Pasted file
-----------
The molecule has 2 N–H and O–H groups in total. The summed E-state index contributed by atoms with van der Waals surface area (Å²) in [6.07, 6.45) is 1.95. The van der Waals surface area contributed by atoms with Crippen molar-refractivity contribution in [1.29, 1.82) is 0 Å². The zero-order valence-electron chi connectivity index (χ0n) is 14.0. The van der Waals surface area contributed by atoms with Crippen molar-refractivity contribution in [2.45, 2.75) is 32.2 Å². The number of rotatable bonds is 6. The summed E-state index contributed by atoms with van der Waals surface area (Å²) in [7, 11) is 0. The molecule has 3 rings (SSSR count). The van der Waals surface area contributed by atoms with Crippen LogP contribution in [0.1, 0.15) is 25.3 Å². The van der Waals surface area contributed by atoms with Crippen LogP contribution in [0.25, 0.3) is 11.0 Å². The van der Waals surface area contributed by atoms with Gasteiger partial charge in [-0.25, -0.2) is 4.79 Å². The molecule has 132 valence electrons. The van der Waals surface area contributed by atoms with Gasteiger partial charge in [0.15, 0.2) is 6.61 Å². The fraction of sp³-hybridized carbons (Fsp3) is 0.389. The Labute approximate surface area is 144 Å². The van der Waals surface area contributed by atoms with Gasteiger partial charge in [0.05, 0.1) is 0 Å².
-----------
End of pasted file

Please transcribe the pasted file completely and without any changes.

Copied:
The molecule has 2 N–H and O–H groups in total. The summed E-state index contributed by atoms with van der Waals surface area (Å²) in [6.07, 6.45) is 1.95. The van der Waals surface area contributed by atoms with Crippen molar-refractivity contribution in [1.29, 1.82) is 0 Å². The zero-order valence-electron chi connectivity index (χ0n) is 14.0. The van der Waals surface area contributed by atoms with Crippen molar-refractivity contribution in [2.45, 2.75) is 32.2 Å². The number of rotatable bonds is 6. The summed E-state index contributed by atoms with van der Waals surface area (Å²) in [7, 11) is 0. The molecule has 3 rings (SSSR count). The van der Waals surface area contributed by atoms with Crippen LogP contribution in [0.1, 0.15) is 25.3 Å². The van der Waals surface area contributed by atoms with Crippen LogP contribution in [0.25, 0.3) is 11.0 Å². The van der Waals surface area contributed by atoms with Gasteiger partial charge in [-0.25, -0.2) is 4.79 Å². The molecule has 132 valence electrons. The van der Waals surface area contributed by atoms with Gasteiger partial charge in [0.15, 0.2) is 6.61 Å². The fraction of sp³-hybridized carbons (Fsp3) is 0.389. The Labute approximate surface area is 144 Å². The van der Waals surface area contributed by atoms with Gasteiger partial charge in [0.05, 0.1) is 0 Å².